Effects of Opting-Out from Federal Nurse Anesthetists' Supervision Requirements on Anesthesiologist Work Patterns

Published in: Health Services Research, Volume 55, Issue 1, pages 54–62 (February 2020). doi: 10.1111/1475-6773.13245

Posted on RAND.org on November 25, 2020

by Matthew D. Baird, John M. O'Donnell, Grant R. Martsolf

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Objective

To estimate the impact of opting-out from Medicare supervision requirements for certified registered nurse anesthetists (CRNAs) on anesthesiologists' work patterns.

Data Sources/Study Setting

Secondary data from two national surveys of anesthesiologists and the Area Health Resource File.

Study Design

We use a matching difference-in-difference regression which contrasts the change in work patterns for anesthesiologists in California, which dropped supervision requirements, to the change for similar anesthesiologists. Key outcome variables include the number of weekly hours worked, the type of work done, and type of care delivery teams.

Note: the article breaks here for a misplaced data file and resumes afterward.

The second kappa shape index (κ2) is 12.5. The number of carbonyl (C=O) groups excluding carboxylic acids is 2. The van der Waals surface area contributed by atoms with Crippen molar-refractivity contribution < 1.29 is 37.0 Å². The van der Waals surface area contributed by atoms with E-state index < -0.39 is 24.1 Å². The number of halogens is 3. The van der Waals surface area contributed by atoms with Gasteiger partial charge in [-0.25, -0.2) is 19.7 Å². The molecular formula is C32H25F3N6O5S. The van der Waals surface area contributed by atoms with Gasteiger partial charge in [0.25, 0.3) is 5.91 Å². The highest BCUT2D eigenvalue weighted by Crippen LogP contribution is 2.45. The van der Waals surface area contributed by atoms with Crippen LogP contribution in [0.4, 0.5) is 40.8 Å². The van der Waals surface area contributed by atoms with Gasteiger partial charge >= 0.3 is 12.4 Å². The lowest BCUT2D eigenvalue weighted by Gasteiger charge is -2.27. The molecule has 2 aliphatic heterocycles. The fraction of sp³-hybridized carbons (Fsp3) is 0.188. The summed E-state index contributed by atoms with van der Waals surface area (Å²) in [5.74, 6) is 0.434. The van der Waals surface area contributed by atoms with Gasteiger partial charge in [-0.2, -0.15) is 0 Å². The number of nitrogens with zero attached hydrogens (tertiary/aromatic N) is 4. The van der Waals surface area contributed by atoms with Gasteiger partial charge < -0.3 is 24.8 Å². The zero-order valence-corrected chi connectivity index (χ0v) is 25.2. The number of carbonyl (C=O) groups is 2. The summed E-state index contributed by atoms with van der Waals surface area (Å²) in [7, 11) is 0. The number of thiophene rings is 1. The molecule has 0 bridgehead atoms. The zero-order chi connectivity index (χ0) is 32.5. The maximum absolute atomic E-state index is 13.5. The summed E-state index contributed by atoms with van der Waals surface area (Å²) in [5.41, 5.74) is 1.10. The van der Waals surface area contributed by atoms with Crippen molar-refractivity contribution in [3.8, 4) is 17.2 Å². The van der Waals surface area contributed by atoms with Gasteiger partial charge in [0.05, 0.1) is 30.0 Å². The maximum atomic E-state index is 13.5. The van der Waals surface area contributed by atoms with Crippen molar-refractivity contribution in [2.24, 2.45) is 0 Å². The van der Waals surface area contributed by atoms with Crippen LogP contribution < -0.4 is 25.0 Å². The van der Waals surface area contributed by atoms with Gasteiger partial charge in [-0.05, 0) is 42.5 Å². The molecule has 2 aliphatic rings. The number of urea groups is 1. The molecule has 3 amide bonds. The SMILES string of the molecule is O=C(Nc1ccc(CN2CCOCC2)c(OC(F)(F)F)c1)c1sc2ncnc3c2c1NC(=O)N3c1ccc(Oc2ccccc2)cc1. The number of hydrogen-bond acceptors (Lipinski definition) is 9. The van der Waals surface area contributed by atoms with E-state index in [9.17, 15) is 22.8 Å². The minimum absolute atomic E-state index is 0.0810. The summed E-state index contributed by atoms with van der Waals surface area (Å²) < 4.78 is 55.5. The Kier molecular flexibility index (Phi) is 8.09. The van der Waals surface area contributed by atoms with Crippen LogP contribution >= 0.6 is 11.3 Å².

Data Collection/Extraction Methods

Self-reported national survey data drawn from members of the American Society of Anesthesiologists.

Principal Findings

Anesthesiologists in California saw no change in time spent working or time spent supervising CRNAs. There was a decrease in direct care clinical work hours along with a shift in working more in intraoperative care, a decrease in postoperative care, and an increase in the percentage of cases supervising residents.

Conclusions

Anesthesiologists had small but real responses to California's decisions to opt-out of the physician supervision requirement for CRNAs, doing more work in intraoperative care and less outside of the operating room. Total hours worked saw no change.

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